The soft spots in your baby’s head are referred to as fontanelles

Fontanelles derive their name from the French word for ‘fountain.’ When you hold your baby’s head, you might feel or even see a strong pulse – the source of the name.

You will probably notice two main fontanelles: one on the top of your baby’s head and the other at the very back. These are the spots where the skull hasn’t yet connected, a process known as ossification.

What is the purpose of fontanelles?

When a baby passes through the birth canal, the skull plates realign to ensure a smoother entry into the big, wide world. The soft spots are gaps in the skull that allow the head to change shape and produce a safer birth for both mum and the baby.

This is why babies’ heads can look kind of strange to new parents or those new to babies (comparison with an alien is not uncommon – we know it’s good-natured!). But don’t worry: this is completely natural.

Fontanelles serve the added purpose of giving your baby’s brain space to rapidly grow – which they’ll be doing a lot of in their first years of life.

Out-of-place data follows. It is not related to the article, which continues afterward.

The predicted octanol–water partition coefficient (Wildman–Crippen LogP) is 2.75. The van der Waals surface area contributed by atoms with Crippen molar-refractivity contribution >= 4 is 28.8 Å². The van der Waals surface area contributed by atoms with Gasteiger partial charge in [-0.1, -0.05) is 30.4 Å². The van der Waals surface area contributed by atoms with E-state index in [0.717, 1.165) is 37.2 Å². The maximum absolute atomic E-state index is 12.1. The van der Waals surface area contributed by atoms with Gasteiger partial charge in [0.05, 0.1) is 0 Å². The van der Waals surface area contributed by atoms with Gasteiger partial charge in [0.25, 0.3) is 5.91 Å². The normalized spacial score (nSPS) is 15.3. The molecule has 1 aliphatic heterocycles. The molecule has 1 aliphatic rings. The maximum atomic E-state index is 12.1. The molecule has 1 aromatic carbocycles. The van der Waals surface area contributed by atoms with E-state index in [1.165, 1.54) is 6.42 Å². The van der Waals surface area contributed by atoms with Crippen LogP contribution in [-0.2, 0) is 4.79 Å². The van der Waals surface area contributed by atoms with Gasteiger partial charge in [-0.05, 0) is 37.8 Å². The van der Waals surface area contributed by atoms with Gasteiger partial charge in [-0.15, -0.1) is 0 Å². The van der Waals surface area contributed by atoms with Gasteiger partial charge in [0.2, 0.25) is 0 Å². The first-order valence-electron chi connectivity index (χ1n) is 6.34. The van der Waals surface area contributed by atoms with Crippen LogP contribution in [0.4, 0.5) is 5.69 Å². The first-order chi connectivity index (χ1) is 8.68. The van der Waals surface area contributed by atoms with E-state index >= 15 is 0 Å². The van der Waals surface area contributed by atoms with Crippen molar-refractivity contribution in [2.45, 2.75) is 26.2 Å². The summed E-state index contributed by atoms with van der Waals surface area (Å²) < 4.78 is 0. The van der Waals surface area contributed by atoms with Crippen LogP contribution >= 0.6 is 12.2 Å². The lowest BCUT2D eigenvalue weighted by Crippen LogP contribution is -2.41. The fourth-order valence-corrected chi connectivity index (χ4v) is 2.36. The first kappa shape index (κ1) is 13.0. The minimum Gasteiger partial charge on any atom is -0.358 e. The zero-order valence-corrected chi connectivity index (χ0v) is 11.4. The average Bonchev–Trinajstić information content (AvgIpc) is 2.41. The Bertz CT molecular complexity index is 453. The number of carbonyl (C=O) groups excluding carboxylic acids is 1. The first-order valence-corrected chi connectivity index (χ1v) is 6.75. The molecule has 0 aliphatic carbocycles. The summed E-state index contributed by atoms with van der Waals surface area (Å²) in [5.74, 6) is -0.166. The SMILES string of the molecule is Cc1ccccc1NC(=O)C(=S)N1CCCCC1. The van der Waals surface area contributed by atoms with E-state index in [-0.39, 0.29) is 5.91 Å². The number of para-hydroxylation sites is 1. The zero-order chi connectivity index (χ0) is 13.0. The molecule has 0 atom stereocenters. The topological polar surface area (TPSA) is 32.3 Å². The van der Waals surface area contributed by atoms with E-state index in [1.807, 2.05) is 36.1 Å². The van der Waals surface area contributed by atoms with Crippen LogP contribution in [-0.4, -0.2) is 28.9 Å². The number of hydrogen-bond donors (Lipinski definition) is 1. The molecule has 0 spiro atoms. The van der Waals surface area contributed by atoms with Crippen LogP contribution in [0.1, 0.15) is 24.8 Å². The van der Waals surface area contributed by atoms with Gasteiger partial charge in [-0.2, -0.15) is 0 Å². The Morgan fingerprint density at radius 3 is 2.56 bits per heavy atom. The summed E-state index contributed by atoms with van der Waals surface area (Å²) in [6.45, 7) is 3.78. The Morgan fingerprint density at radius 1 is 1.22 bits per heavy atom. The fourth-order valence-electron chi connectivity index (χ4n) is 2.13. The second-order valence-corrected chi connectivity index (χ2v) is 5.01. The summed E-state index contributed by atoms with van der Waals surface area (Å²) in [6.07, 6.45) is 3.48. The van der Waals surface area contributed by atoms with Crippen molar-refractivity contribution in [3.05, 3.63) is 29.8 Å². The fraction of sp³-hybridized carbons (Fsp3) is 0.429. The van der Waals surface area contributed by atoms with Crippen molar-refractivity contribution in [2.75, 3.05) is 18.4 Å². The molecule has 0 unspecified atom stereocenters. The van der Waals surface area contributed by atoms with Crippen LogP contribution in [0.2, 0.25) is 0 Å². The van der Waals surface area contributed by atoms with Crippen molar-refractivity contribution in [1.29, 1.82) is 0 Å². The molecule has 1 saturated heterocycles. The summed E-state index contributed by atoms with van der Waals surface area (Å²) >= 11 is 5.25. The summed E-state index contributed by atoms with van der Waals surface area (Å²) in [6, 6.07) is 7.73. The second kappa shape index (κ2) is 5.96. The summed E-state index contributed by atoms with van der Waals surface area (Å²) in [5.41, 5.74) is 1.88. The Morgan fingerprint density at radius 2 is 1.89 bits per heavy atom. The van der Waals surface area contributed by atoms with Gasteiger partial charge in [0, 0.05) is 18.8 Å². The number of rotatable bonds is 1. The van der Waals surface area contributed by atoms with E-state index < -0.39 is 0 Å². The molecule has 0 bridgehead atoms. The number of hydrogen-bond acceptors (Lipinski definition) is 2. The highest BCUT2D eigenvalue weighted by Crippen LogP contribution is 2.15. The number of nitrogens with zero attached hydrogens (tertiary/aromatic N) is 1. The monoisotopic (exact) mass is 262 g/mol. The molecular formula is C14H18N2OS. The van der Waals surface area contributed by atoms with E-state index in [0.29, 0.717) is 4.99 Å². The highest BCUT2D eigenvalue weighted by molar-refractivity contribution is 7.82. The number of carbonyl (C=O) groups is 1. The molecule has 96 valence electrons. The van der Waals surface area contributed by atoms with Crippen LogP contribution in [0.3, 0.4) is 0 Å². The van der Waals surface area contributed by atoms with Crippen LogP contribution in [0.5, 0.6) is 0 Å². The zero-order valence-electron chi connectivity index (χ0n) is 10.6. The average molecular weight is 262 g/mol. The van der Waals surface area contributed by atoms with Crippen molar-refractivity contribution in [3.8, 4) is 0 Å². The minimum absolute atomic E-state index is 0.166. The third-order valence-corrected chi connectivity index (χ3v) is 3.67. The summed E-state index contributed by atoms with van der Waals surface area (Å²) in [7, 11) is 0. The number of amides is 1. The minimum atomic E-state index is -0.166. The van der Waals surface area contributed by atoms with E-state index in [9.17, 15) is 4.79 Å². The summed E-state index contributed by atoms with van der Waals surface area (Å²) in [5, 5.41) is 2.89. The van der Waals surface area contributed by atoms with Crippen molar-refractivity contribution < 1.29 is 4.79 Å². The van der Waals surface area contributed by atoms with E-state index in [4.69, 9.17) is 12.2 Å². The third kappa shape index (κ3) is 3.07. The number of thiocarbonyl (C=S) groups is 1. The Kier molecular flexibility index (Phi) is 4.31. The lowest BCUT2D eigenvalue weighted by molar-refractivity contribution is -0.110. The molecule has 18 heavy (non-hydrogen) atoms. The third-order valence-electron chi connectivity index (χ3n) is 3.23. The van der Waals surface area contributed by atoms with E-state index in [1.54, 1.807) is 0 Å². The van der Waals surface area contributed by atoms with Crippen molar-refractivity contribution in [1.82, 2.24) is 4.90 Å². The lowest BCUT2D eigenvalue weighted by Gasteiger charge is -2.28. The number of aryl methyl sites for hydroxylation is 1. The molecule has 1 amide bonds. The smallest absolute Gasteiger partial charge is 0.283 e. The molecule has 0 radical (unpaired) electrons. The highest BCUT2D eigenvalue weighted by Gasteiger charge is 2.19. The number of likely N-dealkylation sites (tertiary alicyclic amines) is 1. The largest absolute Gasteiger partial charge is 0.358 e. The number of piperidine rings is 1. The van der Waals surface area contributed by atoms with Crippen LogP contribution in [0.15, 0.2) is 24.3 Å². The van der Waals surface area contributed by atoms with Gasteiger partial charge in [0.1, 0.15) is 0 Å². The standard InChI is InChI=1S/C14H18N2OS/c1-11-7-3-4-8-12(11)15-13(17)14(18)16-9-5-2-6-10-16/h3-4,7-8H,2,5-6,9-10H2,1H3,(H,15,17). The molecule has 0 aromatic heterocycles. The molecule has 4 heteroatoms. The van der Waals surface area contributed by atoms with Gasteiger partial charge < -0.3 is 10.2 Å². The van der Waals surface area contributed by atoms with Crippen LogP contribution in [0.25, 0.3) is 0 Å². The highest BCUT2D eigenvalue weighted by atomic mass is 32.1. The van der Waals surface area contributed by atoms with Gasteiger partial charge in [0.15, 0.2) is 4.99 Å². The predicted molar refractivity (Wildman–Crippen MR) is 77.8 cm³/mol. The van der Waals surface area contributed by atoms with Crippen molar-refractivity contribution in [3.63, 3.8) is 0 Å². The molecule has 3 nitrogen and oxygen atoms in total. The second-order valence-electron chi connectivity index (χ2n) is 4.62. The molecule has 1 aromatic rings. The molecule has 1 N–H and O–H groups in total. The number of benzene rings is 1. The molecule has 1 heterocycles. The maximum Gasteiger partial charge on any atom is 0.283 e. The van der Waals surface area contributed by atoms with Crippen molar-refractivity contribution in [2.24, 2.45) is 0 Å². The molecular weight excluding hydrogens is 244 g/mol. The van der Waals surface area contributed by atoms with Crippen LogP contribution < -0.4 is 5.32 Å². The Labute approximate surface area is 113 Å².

Do I need to avoid touching the fontanelles?

No, you don’t. You do need to be gentle with fontanelles, but that also goes for the rest of your newborn. Don’t be afraid to caress, touch and even gently rub your baby’s fontanelles – such as when you are giving a bath or washing their hair.

Don’t fall under the impression, either, that you’re pushing on your baby’s brain when you touch a fontanelle! Your baby’s brain is protected by quite a tough, sturdy membrane. All you need to do is be mindful that these areas are a bit more vulnerable than the harder parts of the skull.

When will the fontanelles disappear?

Your baby’s posterior fontanelle – the soft spot at the back of their head – should disappear around 2 to 4 months old. The anterior fontanelle – the soft spot at the top of your baby’s head – persists well into your baby’s second year of life, usually closing up fully around 18 months of age.

Are there any issues I should be aware of?

During regular check-ups with a midwife or paediatrician, your baby will be monitored for the progression and health of their fontanelles. If, however, you notice that your baby’s fontanelles are sunken (a sign of dehydration) or bulging (an indicator of meningitis) it is important to seek medical attention.